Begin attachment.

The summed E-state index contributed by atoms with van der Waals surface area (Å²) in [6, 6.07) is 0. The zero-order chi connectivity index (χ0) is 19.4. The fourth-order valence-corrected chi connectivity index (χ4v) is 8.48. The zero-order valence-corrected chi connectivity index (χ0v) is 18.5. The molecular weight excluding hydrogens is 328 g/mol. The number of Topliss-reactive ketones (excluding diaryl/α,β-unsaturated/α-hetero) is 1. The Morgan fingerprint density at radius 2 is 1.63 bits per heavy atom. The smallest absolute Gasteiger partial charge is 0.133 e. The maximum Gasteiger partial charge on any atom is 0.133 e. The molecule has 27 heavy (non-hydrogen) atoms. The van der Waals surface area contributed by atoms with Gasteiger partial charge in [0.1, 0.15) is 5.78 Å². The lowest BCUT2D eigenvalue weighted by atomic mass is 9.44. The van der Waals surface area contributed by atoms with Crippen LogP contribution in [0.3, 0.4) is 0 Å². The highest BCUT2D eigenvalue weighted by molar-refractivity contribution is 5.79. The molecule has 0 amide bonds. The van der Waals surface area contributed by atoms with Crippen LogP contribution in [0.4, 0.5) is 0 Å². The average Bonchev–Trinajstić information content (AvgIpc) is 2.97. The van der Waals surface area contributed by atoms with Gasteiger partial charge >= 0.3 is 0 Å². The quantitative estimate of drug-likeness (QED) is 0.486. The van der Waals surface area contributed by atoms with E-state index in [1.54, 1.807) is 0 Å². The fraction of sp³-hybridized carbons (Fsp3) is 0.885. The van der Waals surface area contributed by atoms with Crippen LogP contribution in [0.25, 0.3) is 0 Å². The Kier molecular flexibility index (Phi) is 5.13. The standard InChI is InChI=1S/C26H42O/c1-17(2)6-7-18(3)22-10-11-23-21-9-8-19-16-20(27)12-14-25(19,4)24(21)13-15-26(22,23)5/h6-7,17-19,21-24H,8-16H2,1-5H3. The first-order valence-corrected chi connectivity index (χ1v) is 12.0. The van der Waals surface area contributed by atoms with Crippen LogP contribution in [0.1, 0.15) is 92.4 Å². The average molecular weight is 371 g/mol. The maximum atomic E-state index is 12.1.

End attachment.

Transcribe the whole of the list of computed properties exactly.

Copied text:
The summed E-state index contributed by atoms with van der Waals surface area (Å²) in [6, 6.07) is 0. The zero-order chi connectivity index (χ0) is 19.4. The fourth-order valence-corrected chi connectivity index (χ4v) is 8.48. The zero-order valence-corrected chi connectivity index (χ0v) is 18.5. The molecular weight excluding hydrogens is 328 g/mol. The number of Topliss-reactive ketones (excluding diaryl/α,β-unsaturated/α-hetero) is 1. The Morgan fingerprint density at radius 2 is 1.63 bits per heavy atom. The smallest absolute Gasteiger partial charge is 0.133 e. The maximum Gasteiger partial charge on any atom is 0.133 e. The molecule has 27 heavy (non-hydrogen) atoms. The van der Waals surface area contributed by atoms with Gasteiger partial charge in [0.1, 0.15) is 5.78 Å². The lowest BCUT2D eigenvalue weighted by atomic mass is 9.44. The van der Waals surface area contributed by atoms with Crippen LogP contribution in [0.3, 0.4) is 0 Å². The highest BCUT2D eigenvalue weighted by molar-refractivity contribution is 5.79. The molecule has 0 amide bonds. The van der Waals surface area contributed by atoms with Crippen LogP contribution in [0.4, 0.5) is 0 Å². The average Bonchev–Trinajstić information content (AvgIpc) is 2.97. The van der Waals surface area contributed by atoms with Gasteiger partial charge >= 0.3 is 0 Å². The quantitative estimate of drug-likeness (QED) is 0.486. The van der Waals surface area contributed by atoms with E-state index in [1.54, 1.807) is 0 Å². The fraction of sp³-hybridized carbons (Fsp3) is 0.885. The van der Waals surface area contributed by atoms with Crippen LogP contribution in [0.25, 0.3) is 0 Å². The Kier molecular flexibility index (Phi) is 5.13. The standard InChI is InChI=1S/C26H42O/c1-17(2)6-7-18(3)22-10-11-23-21-9-8-19-16-20(27)12-14-25(19,4)24(21)13-15-26(22,23)5/h6-7,17-19,21-24H,8-16H2,1-5H3. The first-order valence-corrected chi connectivity index (χ1v) is 12.0. The van der Waals surface area contributed by atoms with Crippen LogP contribution in [0.1, 0.15) is 92.4 Å². The average molecular weight is 371 g/mol. The maximum atomic E-state index is 12.1.